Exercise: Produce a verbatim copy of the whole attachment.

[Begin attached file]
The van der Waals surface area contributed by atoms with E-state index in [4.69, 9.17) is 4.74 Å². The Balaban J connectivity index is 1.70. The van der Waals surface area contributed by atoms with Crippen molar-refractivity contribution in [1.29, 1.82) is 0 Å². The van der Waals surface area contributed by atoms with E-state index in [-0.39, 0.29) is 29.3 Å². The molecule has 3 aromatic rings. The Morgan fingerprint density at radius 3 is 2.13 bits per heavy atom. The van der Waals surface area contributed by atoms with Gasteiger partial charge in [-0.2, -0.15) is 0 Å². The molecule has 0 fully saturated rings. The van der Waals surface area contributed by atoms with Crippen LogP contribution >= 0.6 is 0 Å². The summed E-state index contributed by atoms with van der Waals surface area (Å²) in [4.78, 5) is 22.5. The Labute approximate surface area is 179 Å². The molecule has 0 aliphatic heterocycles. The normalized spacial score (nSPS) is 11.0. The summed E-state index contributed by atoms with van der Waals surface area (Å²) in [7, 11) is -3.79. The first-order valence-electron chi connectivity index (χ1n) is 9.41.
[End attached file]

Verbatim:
The van der Waals surface area contributed by atoms with E-state index in [4.69, 9.17) is 4.74 Å². The Balaban J connectivity index is 1.70. The van der Waals surface area contributed by atoms with Crippen molar-refractivity contribution in [1.29, 1.82) is 0 Å². The van der Waals surface area contributed by atoms with E-state index in [-0.39, 0.29) is 29.3 Å². The molecule has 3 aromatic rings. The Morgan fingerprint density at radius 3 is 2.13 bits per heavy atom. The van der Waals surface area contributed by atoms with Gasteiger partial charge in [-0.2, -0.15) is 0 Å². The molecule has 0 fully saturated rings. The van der Waals surface area contributed by atoms with Crippen LogP contribution >= 0.6 is 0 Å². The summed E-state index contributed by atoms with van der Waals surface area (Å²) in [4.78, 5) is 22.5. The Labute approximate surface area is 179 Å². The molecule has 0 aliphatic heterocycles. The normalized spacial score (nSPS) is 11.0. The summed E-state index contributed by atoms with van der Waals surface area (Å²) in [7, 11) is -3.79. The first-order valence-electron chi connectivity index (χ1n) is 9.41.